Transparency

Bureaucrats tend to shortchange the people when the opportunity arises to do so.

Transparency doesn’t make that impossible, only harder, and then only in a functioning democracy.

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The Wake-Up

Let’s get something straight: when the Wall fell, it was a triumph of freedom over statist oppression.

The short-sighted attempt to reduce the Cold War to a battle between free markets and breadlines is the work of corporatists who still believe that the primary task of government is to serve the interests of the industrial corporation.

Finding a Happier Place

We are species built on tribe; yet we live increasingly alone in societies so vast and populous our ancestors would not recognize them; we are a species designed for scarcity and now live with unimaginable plenty; we are a species built on religious ritual to appease our existential angst, and yet we now live in a world where every individual has to create her own meaning from scratch; we are a species built for small-scale monocultural community and now live increasingly in multiracial, multicultural megacities.

Andrew Sullivan: The World Is Better Than Ever. Why Are We Miserable?

Sullivan’s point makes intuitive sense to me, but acknowledging that my prejudices may be motivating my agreement, I want to dive deeper.

Modern enlightened thinking suggests that blaming human nature for our alienation or other ills is bogus, not least because doing so denies our own agency in our own actions. I cannot completely disagree with that: a core tenet of my ethos is that part of our mission on earth is to elevate ourselves beyond our base nature and mere instinct, to act in ways that are subjectively right and good even when those actions are at odds with our own best interests.

At the same time, we would do well to recognize that in wishing to be angels we cannot shed our sheaths of clay. We should never excuse our choices or surrender our wills to our human nature, but neither should we ignore or paper over those aspects of our hard-wiring that vie against our virtues.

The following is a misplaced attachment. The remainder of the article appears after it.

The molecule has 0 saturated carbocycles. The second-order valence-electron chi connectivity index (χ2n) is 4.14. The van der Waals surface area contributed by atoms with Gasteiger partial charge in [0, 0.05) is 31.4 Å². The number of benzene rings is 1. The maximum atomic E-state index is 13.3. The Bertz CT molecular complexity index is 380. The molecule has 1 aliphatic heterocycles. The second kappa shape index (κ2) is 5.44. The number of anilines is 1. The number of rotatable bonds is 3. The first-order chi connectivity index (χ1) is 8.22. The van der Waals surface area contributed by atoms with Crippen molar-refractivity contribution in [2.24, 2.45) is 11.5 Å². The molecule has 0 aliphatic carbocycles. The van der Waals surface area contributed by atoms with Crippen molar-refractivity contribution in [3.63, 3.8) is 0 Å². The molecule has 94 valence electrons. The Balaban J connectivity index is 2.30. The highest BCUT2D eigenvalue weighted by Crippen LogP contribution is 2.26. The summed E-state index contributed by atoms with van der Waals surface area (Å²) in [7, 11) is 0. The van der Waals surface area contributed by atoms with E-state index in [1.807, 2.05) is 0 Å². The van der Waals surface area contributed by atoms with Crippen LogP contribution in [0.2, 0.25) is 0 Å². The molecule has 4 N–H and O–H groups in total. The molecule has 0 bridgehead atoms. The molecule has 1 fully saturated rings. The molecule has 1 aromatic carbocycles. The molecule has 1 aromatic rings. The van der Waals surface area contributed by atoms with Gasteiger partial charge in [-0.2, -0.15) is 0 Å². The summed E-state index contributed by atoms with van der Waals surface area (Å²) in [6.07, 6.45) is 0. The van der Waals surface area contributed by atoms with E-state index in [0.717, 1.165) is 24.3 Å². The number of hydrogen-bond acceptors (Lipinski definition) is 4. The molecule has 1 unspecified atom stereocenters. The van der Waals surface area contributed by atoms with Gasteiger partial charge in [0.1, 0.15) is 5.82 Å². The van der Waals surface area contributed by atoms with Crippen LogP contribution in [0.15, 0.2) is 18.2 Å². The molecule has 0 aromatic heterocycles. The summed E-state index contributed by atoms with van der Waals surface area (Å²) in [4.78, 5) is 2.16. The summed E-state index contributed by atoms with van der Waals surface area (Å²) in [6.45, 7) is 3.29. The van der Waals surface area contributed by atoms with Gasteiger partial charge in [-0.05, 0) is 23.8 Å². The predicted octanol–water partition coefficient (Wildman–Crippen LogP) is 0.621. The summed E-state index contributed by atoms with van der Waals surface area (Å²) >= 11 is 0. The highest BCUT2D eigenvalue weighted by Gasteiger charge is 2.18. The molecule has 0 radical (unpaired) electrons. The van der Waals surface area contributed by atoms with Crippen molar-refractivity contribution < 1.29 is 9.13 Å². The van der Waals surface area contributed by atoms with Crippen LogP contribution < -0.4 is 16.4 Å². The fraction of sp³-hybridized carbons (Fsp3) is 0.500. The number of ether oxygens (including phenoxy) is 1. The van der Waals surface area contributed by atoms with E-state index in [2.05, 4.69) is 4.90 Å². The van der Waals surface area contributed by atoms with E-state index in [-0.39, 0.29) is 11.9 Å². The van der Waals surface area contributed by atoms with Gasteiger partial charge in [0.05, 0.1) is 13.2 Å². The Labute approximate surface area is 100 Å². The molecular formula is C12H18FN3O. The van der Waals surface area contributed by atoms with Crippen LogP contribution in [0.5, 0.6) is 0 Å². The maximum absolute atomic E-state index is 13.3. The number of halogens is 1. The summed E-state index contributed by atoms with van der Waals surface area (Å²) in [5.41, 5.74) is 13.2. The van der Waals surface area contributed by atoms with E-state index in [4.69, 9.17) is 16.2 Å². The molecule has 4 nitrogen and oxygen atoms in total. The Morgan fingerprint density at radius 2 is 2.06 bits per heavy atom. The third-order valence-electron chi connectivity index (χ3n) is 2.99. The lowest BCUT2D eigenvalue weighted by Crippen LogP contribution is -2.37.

You do not defeat an enemy by wishing him away: you do so by recognizing his nature and either defeating him or coming to an acceptable accommodation. To Sullivan’s point, the satisfaction of our material needs and wants has failed to elevate us as a society or as a species. The nearer we get to the top of Maslow’s hierarchy of needs, the deeper our disaffection.

And so, Sullivan suggests, we need to ask whether part of our problem is that we are forcing ourselves to adjust to an existence for which we are, at a deep sub-conscious level, utterly ill-equipped,  whether therein lies a partial cause for social ills, and whether we can change this or whether we need to search for a mode of living that accommodates – but does not surrender to – our nature.

Clintonistas Revisited

Looking back on the election now from the distance of eighteen months, it should be possible for all of us, regardless of political bent, to admit a few things.

One of those is the essential justifiability of attacks on both candidates.

I won’t go into Mr. Trump: he is doing a more than adequate job proving his detractors right.